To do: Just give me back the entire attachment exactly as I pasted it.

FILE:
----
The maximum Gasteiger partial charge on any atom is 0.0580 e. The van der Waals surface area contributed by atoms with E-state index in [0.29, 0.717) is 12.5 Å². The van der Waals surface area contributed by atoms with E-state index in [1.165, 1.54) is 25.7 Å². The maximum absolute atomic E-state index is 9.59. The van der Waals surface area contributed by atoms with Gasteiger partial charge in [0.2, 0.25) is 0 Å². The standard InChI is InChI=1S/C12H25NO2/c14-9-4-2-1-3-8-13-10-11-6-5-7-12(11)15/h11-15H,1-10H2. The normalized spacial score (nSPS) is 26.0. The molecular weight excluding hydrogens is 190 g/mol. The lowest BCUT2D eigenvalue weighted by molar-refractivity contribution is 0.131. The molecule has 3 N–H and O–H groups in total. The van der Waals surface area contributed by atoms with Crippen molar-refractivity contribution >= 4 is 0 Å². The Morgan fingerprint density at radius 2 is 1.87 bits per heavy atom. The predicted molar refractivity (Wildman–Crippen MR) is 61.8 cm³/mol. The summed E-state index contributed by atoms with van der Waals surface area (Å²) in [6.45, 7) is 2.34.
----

The maximum Gasteiger partial charge on any atom is 0.0580 e. The van der Waals surface area contributed by atoms with E-state index in [0.29, 0.717) is 12.5 Å². The van der Waals surface area contributed by atoms with E-state index in [1.165, 1.54) is 25.7 Å². The maximum absolute atomic E-state index is 9.59. The van der Waals surface area contributed by atoms with Gasteiger partial charge in [0.2, 0.25) is 0 Å². The standard InChI is InChI=1S/C12H25NO2/c14-9-4-2-1-3-8-13-10-11-6-5-7-12(11)15/h11-15H,1-10H2. The normalized spacial score (nSPS) is 26.0. The molecular weight excluding hydrogens is 190 g/mol. The lowest BCUT2D eigenvalue weighted by molar-refractivity contribution is 0.131. The molecule has 3 N–H and O–H groups in total. The van der Waals surface area contributed by atoms with Crippen molar-refractivity contribution >= 4 is 0 Å². The Morgan fingerprint density at radius 2 is 1.87 bits per heavy atom. The predicted molar refractivity (Wildman–Crippen MR) is 61.8 cm³/mol. The summed E-state index contributed by atoms with van der Waals surface area (Å²) in [6.45, 7) is 2.34.